Kirb your enthusiasm!


"Pink isn't a color. It's a lifestyle." - Chumbalaya
"...generalship should be informing list building." - Sir Biscuit
"I buy models with my excess money" - Valkyrie whilst a waitress leans over him

Saturday, January 21, 2012

Email in: Problems with 5th edition

This isn't going to really be a reply from myself but more of a reader's comments on 5th edition in response to our posts the past couple of weeks looking at the ups and downs of 5th edition and potential changes we want to see - not to mention the questionable 6th edition rumor packet.

"Hi Kirby,

Somewhat coincidentally, wrote this last week, and after seeing the discussion on 3++, I thought it'd be nice to share :)


Problems with 5th Edition

This is a criticism of the rules, not of players using them. The reason I consider them problematic is precisely because they grant large advantages to players who make full use of them. Using them is smart behavior.

There are of course other issues with 5th edition as a whole that merit addressing; this critique is restricted to major issues in the main rules.

1. Charge moves and wound allocation

The majority of the 5th edition rules describe a unit-level tactical wargame concerning itself with positioning, target selection and the pursuit of objectives. In contrast, the rules for charge moves and wound allocation allow players to substantially alter the outcome of games by extensively micro-managing individual models within units. These rules are slow, complex, unintuitive, unsupported by the game's narrative metaphors, and do little to improve the functioning of the rest of the rules. While they perform a necessary function, and are arguably an improvement on rules from previous editions, they are nevertheless bad rules.

A good wargame should not allow firing more weapons at a target to cause statistically fewer casualties.

2. All mech, all the time

Once again, to be clear: mech is smart in 5th edition. Players who field mech armies are smart. The fact that 5th edition rules make mech so powerful is a problem.

The existence of competitive mech lists isn't in and of itself a problem. The problem is that the only common ways to deal with mech lists are with other vehicles, or with anti-armor infantry - which tends to come in small elite units that happen to best dealt with by anti-armor weapons. This relegates anti-infantry weaponry to the same status as staying silent in the prisoner's dilemma.

This is a problem because the weapons balance offered by most codexes* is biased - to varying degrees - towards anti-infantry weaponry. Most codexes don't permit much list variety if you want enough anti-vehicle weaponry to be competitive against mech lists, and to compound the problem usually throw in sufficient anti-infantry weaponry "for free". This tends to make "how well does it deal with massed vehicles?" the primary measure of a list's effectiveness.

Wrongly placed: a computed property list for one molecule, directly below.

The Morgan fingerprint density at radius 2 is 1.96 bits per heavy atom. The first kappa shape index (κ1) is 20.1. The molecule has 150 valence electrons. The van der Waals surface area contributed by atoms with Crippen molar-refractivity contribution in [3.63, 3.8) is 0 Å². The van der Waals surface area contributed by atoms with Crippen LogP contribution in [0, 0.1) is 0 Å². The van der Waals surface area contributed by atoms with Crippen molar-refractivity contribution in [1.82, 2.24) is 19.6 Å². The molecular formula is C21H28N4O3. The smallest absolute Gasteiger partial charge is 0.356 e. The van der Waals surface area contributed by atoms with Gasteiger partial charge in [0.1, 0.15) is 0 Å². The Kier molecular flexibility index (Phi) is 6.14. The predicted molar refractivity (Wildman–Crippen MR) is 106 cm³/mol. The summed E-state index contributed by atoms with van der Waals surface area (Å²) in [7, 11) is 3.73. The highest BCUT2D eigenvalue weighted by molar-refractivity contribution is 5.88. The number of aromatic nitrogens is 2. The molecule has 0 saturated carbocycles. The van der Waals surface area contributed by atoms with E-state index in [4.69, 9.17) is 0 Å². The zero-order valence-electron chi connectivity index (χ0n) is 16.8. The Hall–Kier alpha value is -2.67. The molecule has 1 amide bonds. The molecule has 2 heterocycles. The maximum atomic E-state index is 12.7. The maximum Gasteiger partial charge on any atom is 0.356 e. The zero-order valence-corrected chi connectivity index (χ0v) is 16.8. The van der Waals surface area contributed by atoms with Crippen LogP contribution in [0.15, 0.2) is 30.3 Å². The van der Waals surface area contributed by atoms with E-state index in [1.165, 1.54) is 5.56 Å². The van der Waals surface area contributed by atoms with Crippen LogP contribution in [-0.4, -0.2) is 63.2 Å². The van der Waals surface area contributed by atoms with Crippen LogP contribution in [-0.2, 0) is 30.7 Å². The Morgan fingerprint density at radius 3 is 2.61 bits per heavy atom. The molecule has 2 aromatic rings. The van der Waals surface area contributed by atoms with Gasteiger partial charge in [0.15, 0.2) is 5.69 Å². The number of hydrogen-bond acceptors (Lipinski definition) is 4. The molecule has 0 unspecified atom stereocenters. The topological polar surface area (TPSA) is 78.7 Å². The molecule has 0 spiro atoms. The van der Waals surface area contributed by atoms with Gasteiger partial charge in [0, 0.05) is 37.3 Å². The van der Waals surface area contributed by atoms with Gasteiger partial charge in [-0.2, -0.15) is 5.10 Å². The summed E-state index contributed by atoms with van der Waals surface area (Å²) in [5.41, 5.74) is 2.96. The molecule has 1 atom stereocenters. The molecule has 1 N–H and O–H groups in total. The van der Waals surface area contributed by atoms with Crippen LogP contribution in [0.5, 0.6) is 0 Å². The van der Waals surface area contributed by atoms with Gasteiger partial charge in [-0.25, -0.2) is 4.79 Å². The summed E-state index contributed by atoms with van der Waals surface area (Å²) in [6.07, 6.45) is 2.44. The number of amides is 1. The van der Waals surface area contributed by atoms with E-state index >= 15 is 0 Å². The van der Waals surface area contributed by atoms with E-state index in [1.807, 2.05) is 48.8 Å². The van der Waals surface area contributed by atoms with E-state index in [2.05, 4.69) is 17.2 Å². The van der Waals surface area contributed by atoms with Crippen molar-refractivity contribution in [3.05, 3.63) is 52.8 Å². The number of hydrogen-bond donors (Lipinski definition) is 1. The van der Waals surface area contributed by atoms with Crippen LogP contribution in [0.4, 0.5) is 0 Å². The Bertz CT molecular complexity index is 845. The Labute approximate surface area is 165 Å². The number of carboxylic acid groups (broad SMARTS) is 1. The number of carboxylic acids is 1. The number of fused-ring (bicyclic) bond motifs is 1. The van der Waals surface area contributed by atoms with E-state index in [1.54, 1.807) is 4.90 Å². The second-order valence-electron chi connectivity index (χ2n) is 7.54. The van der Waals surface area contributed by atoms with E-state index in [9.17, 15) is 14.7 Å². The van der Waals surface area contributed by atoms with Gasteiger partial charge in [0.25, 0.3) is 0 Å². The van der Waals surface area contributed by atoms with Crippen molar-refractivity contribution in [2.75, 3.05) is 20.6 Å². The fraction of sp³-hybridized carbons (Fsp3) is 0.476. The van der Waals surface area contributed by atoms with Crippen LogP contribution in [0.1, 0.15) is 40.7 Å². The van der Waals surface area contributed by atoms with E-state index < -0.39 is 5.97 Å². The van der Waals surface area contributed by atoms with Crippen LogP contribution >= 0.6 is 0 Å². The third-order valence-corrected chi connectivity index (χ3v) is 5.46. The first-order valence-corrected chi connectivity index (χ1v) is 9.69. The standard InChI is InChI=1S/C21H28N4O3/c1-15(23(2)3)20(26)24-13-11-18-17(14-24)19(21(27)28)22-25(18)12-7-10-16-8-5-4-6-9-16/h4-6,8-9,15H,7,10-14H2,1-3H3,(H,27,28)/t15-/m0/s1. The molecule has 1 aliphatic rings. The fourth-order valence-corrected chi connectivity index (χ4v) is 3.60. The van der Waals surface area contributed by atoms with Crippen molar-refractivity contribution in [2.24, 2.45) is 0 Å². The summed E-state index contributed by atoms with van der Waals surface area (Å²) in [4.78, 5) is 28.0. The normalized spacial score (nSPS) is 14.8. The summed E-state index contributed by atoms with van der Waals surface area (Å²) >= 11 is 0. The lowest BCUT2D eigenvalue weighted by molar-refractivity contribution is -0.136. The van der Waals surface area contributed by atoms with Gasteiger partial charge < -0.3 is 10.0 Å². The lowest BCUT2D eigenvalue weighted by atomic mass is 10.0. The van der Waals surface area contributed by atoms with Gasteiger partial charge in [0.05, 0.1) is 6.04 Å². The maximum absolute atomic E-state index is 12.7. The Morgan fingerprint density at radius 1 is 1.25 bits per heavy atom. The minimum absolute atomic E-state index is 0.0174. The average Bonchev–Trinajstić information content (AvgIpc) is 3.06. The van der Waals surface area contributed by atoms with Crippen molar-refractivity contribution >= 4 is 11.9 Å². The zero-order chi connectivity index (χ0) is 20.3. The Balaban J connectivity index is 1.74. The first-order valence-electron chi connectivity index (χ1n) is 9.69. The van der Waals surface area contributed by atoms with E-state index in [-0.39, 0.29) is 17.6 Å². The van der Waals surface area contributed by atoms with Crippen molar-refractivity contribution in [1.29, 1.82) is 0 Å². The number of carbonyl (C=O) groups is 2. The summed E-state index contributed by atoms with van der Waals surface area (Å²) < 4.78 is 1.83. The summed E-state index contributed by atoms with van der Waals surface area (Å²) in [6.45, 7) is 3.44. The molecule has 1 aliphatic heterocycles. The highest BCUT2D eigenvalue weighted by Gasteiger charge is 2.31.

This is bad because the resulting lack of variety means fewer interesting new decisions in each successive game, and because such largely one-dimensional list-building tends towards fewer awkward trade-offs and, consequentially, fewer list weaknesses to be covered for or exploited by good generalship.

*Codices, of course


Interestingly, the "6th edition leak" rules appear to largely solve these issues.

(Clearly said rules are still fairly controversial, but I'd evaluate them as at least a geniune mid-development draft, based on the judgment that a ruleset that broad and that coherent would take a good rules designer at least a month to fake, and I don't see why a good designer would waste that much of their time on a prank. On paper this is a fundamentally sound set of wargaming rules; it remains to be seen whether in practice they lead to a good set of *Warhammer 40,0000* rules.)

The return to 2nd edition-style combined normal/assault movement removes *all* the assault-movement special-casing. It's a normal move, only you're allowed to move within 1" if you say "I'm charging". Simple and effective.

The every-5th-wound rule is a decent stab at completely removing wound-allocation silliness, but it suffers a little too much from relying on a "magic number", and is likely to lead to silly gimmicks along the lines of HB/TLLC "sniper predators". I'm hoping this will change in development; I'd like to see "sixes to hit are allocated by the attacker" playtested, as it leaves you in the same statistical ballpark without the magic number shenanigans, and without penalizing units that rely on armor saves for durability.

Mass mech is rendered largely uncompetitive by the changed objective rules. These rules grant victory to the person who spends the most turns with their troops *disembarked* on objectives**. Transports will still be useful for movement and blocking, but if your disembarked troops don't have staying power, you're not going to score enough points. This should shift the balance in favor of numerous, robust infantry squads and anti-infantry weapons - with barrage weapons likely being particularly favored initially to clear out troops hiding behind transports - and vehicles/anti-armor added to taste.

**With the exception of Orks, Dark Eldar and Necrons, under the currently-available draft. I'd be unsurprised to see this change during development, either disallowing open-topped vehicles from scoring, or treating models embarked on them as being attackable as if in 3+ or 4+ cover."

So comment and discuss away. Again :P.

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